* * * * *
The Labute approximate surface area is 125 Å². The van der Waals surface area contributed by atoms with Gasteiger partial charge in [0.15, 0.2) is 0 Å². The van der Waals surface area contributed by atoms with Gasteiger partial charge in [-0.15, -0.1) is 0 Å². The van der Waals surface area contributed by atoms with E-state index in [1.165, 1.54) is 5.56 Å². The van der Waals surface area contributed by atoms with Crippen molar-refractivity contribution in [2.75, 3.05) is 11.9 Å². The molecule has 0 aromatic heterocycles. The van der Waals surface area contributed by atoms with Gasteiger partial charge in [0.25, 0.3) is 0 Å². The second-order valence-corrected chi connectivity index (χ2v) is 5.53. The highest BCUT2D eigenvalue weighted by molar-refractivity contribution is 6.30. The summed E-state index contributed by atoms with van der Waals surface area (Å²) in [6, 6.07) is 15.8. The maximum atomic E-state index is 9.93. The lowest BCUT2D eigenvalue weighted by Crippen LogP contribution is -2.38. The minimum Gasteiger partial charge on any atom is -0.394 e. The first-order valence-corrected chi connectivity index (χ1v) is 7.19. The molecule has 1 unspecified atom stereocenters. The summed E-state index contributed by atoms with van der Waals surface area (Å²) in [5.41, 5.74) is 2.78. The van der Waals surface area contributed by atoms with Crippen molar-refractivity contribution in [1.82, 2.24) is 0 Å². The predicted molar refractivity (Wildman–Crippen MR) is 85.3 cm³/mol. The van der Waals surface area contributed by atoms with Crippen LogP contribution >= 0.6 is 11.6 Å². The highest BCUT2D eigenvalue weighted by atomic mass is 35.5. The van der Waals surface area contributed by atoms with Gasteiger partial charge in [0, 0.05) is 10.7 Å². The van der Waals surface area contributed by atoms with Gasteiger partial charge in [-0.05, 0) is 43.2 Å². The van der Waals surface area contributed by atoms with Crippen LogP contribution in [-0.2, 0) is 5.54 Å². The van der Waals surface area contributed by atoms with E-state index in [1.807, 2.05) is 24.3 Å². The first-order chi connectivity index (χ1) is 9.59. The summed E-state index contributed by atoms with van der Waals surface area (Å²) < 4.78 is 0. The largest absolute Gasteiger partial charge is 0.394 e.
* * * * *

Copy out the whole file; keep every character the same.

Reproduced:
The Labute approximate surface area is 125 Å². The van der Waals surface area contributed by atoms with Gasteiger partial charge in [0.15, 0.2) is 0 Å². The van der Waals surface area contributed by atoms with Gasteiger partial charge in [-0.15, -0.1) is 0 Å². The van der Waals surface area contributed by atoms with E-state index in [1.165, 1.54) is 5.56 Å². The van der Waals surface area contributed by atoms with Crippen molar-refractivity contribution in [2.75, 3.05) is 11.9 Å². The molecule has 0 aromatic heterocycles. The van der Waals surface area contributed by atoms with Gasteiger partial charge in [0.25, 0.3) is 0 Å². The second-order valence-corrected chi connectivity index (χ2v) is 5.53. The highest BCUT2D eigenvalue weighted by molar-refractivity contribution is 6.30. The summed E-state index contributed by atoms with van der Waals surface area (Å²) in [6, 6.07) is 15.8. The maximum atomic E-state index is 9.93. The lowest BCUT2D eigenvalue weighted by Crippen LogP contribution is -2.38. The minimum Gasteiger partial charge on any atom is -0.394 e. The first-order valence-corrected chi connectivity index (χ1v) is 7.19. The molecule has 1 unspecified atom stereocenters. The summed E-state index contributed by atoms with van der Waals surface area (Å²) in [5.41, 5.74) is 2.78. The van der Waals surface area contributed by atoms with Crippen molar-refractivity contribution in [1.82, 2.24) is 0 Å². The predicted molar refractivity (Wildman–Crippen MR) is 85.3 cm³/mol. The van der Waals surface area contributed by atoms with Crippen LogP contribution >= 0.6 is 11.6 Å². The highest BCUT2D eigenvalue weighted by atomic mass is 35.5. The van der Waals surface area contributed by atoms with Gasteiger partial charge in [0, 0.05) is 10.7 Å². The van der Waals surface area contributed by atoms with Gasteiger partial charge in [-0.05, 0) is 43.2 Å². The van der Waals surface area contributed by atoms with Crippen LogP contribution in [-0.2, 0) is 5.54 Å². The van der Waals surface area contributed by atoms with E-state index in [1.807, 2.05) is 24.3 Å². The first-order chi connectivity index (χ1) is 9.59. The summed E-state index contributed by atoms with van der Waals surface area (Å²) < 4.78 is 0. The largest absolute Gasteiger partial charge is 0.394 e.